Forklifts and the Hazards of Loading and Unloading

On almost every substantial construction project, forklifts are used to move materials and these workhorses require careful safety precautions – The Bureau of Labor Statistics reports that in the United States, nearly 100 workers are killed and another 20,000 are seriously injured in forklift-related incidents each year. Loading and unloading materials is of particular concern ... [Continue Reading]

Who’s in Charge? OSHA’s Requirements for the Competent Person

When an OSHA inspector visits a site, one of his first questions is, “Who’s in charge?” Inspectors may or may not use the term “competent person,” but the term competent person is used in many OSHA standards and documents. As we reported early last year, usually this person is the supervisor or superintendent, but it also might be the foreman or another employee. It is ... [Continue Reading]

The Latest: OSHA’s Top 10 Violations for 2015

The largest gathering of safety professionals met recently at the National Safety Council’s Congress and Expo, and the take-aways underscored the importance pursuing excellence in construction safety. Of particular note is the most recent data on OHSA’s Top 10 violations for 2015. Fall protection leads the list, as it does every year, but there are important safety hazards ... [Continue Reading]

Self-Retracting Lifelines, Laynards and Fall Protection

Self-retracting lifelines for fall protection have come a long way in terms of becoming more efficient and light-weight—but the basic principles of testing and maintenance for these important tools remain the cornerstone for fall protection. As OSHA apply says, “Of uppermost importance is the reduction in strength caused by certain tie-offs (such as using knots, tying around ... [Continue Reading]

Nail Gun Safety: Best Practices for Accident Prevention

Nail guns, a common staple in most commercial construction jobs, are both a boon to productivity and a common safety hazard. As OHSA reports, nail gun injuries are too common. Injuries resulting from use of nail guns hospitalize more construction workers than any other tool-related injury. One study found that 2 out of 5 carpenter apprentices experienced a nail gun injury ... [Continue Reading]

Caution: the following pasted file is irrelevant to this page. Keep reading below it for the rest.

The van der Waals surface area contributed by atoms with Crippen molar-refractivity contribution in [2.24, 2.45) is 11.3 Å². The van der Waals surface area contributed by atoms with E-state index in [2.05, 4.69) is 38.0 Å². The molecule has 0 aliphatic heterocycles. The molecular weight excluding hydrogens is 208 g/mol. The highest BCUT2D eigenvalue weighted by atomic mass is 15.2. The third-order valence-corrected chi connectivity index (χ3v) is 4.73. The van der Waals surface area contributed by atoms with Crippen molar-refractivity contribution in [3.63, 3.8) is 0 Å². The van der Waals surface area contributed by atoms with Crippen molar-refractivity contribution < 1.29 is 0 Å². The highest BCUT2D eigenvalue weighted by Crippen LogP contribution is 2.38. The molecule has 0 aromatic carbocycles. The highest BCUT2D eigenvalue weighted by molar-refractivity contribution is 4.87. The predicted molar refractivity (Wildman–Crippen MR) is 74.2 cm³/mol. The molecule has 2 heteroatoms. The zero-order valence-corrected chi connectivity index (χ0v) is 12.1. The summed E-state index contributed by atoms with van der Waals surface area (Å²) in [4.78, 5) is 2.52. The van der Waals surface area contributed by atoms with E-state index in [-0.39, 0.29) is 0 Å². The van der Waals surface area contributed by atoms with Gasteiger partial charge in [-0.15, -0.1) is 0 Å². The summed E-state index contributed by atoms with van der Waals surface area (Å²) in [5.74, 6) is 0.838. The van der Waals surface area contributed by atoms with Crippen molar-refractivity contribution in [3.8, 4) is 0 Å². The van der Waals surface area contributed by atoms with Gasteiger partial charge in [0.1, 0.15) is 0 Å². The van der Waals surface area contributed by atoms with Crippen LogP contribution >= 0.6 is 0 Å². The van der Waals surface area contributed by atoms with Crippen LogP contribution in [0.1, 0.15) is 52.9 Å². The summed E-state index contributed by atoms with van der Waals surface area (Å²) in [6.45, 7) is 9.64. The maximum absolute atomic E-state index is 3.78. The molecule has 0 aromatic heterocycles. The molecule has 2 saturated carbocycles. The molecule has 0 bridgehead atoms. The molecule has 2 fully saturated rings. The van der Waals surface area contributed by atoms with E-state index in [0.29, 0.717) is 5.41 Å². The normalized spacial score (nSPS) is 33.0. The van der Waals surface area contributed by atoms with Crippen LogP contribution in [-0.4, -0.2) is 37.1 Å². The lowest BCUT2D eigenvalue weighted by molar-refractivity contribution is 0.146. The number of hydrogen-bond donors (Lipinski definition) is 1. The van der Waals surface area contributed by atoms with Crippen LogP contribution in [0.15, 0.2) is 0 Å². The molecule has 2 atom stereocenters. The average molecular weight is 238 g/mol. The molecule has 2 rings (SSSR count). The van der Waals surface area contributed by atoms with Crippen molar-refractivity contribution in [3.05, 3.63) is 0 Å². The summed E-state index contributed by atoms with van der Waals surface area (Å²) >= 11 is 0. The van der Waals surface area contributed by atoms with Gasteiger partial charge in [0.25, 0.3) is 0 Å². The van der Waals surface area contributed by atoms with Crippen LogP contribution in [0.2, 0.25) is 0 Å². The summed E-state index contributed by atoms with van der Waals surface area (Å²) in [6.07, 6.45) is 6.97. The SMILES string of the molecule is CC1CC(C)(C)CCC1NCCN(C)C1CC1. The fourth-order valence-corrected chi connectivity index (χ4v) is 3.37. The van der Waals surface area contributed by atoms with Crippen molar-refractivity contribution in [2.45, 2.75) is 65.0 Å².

Recordkeeping: A Necessary Task

For all commercial construction projects, keeping up with safety recordkeeping is a necessary administrative task. A solid recordkeeping process can make the difference when accidents happen. As we reported earlier this year, OSHA has specific guidelines to maintain this process. OSHA’s definition of work-related injuries are those in which an event or exposure in the work ... [Continue Reading]

New Whistleblower Complaints Policies

  The Occupational Safety and Health Administration recently issued policies and procedures* for applying a new process for resolving whistleblower disputes. The new process is an early resolution process that is to be used as part of a regional Alternative Dispute Resolution (ADR) program. The ADR program offers whistleblower parties the opportunity to negotiate a ... [Continue Reading]

The Specifics of Scaffolding Safety Measures

OSHA estimates 2.3 million construction workers, or 65 percent of the construction industry, frequently work on scaffolds. The importance of safety measures specifically for scaffolding are clear, “Protecting these workers from scaffold-related accidents would prevent 4,500 injuries and 50 deaths every year, at a savings for American employers of $90 million in workdays not ... [Continue Reading]

Underground Utilities: The Hidden Dangers

Examples of construction accidents involving underground utility pipelines are unfortunately not difficult to find. In one such incident, a cable company struck a high-pressure, plastic gas service pipeline, resulting in a natural gas leak. Approximately 40 minutes later, while utility workers and emergency response personnel were assessing the situation, an explosion occurred ... [Continue Reading]

Safety Audits Make the Difference

On some level, construction safety audits are about common sense, however the consequences of poor safety management can not only be expensive, but life-threatening. As Jay Stephan, a safety manager for Diversified Safety Services, aptly said, “Unfortunately, the most frequent of violations occur when workers are not using fall protection at heights.” A typical safety audit ... [Continue Reading]